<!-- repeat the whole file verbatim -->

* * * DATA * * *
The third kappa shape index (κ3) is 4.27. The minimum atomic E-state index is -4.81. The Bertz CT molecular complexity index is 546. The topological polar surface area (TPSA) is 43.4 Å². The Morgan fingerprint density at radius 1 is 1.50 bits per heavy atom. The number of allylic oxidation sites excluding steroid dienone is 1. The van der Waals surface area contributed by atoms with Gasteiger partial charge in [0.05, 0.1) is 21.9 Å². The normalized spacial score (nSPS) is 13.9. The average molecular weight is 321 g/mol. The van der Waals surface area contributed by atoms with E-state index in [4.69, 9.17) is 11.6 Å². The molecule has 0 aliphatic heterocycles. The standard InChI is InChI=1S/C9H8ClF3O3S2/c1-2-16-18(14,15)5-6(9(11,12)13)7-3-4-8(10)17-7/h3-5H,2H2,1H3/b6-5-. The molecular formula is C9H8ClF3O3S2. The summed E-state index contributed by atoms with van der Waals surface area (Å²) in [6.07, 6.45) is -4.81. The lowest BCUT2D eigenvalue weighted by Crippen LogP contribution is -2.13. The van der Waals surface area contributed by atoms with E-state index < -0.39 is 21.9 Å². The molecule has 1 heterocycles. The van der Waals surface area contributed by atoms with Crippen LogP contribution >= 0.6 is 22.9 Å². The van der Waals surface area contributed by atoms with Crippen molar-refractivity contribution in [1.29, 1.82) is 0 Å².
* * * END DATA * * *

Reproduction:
The third kappa shape index (κ3) is 4.27. The minimum atomic E-state index is -4.81. The Bertz CT molecular complexity index is 546. The topological polar surface area (TPSA) is 43.4 Å². The Morgan fingerprint density at radius 1 is 1.50 bits per heavy atom. The number of allylic oxidation sites excluding steroid dienone is 1. The van der Waals surface area contributed by atoms with Gasteiger partial charge in [0.05, 0.1) is 21.9 Å². The normalized spacial score (nSPS) is 13.9. The average molecular weight is 321 g/mol. The van der Waals surface area contributed by atoms with E-state index in [4.69, 9.17) is 11.6 Å². The molecule has 0 aliphatic heterocycles. The standard InChI is InChI=1S/C9H8ClF3O3S2/c1-2-16-18(14,15)5-6(9(11,12)13)7-3-4-8(10)17-7/h3-5H,2H2,1H3/b6-5-. The molecular formula is C9H8ClF3O3S2. The summed E-state index contributed by atoms with van der Waals surface area (Å²) in [6.07, 6.45) is -4.81. The lowest BCUT2D eigenvalue weighted by Crippen LogP contribution is -2.13. The van der Waals surface area contributed by atoms with E-state index < -0.39 is 21.9 Å². The molecule has 1 heterocycles. The van der Waals surface area contributed by atoms with Crippen LogP contribution >= 0.6 is 22.9 Å². The van der Waals surface area contributed by atoms with Crippen molar-refractivity contribution in [1.29, 1.82) is 0 Å².